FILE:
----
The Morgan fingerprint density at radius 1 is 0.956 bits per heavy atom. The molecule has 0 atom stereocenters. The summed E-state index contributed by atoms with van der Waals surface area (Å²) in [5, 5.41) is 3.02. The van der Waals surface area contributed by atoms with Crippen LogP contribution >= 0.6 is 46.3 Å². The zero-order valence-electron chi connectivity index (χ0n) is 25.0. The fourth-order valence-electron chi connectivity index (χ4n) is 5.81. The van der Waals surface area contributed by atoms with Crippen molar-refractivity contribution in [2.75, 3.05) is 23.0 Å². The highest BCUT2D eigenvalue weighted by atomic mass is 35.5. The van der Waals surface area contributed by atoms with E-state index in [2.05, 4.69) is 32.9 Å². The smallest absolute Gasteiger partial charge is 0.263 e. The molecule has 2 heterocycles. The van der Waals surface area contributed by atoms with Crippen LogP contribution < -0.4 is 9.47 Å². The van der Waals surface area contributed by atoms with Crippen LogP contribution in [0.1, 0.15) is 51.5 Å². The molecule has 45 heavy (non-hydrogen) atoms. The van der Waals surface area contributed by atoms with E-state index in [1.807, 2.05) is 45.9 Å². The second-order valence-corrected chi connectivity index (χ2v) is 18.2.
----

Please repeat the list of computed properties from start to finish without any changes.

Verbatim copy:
The Morgan fingerprint density at radius 1 is 0.956 bits per heavy atom. The molecule has 0 atom stereocenters. The summed E-state index contributed by atoms with van der Waals surface area (Å²) in [5, 5.41) is 3.02. The van der Waals surface area contributed by atoms with Crippen LogP contribution >= 0.6 is 46.3 Å². The zero-order valence-electron chi connectivity index (χ0n) is 25.0. The fourth-order valence-electron chi connectivity index (χ4n) is 5.81. The van der Waals surface area contributed by atoms with Crippen molar-refractivity contribution in [2.75, 3.05) is 23.0 Å². The highest BCUT2D eigenvalue weighted by atomic mass is 35.5. The van der Waals surface area contributed by atoms with E-state index in [2.05, 4.69) is 32.9 Å². The smallest absolute Gasteiger partial charge is 0.263 e. The molecule has 2 heterocycles. The van der Waals surface area contributed by atoms with Crippen LogP contribution < -0.4 is 9.47 Å². The van der Waals surface area contributed by atoms with Crippen LogP contribution in [0.1, 0.15) is 51.5 Å². The molecule has 45 heavy (non-hydrogen) atoms. The van der Waals surface area contributed by atoms with E-state index in [1.807, 2.05) is 45.9 Å². The second-order valence-corrected chi connectivity index (χ2v) is 18.2.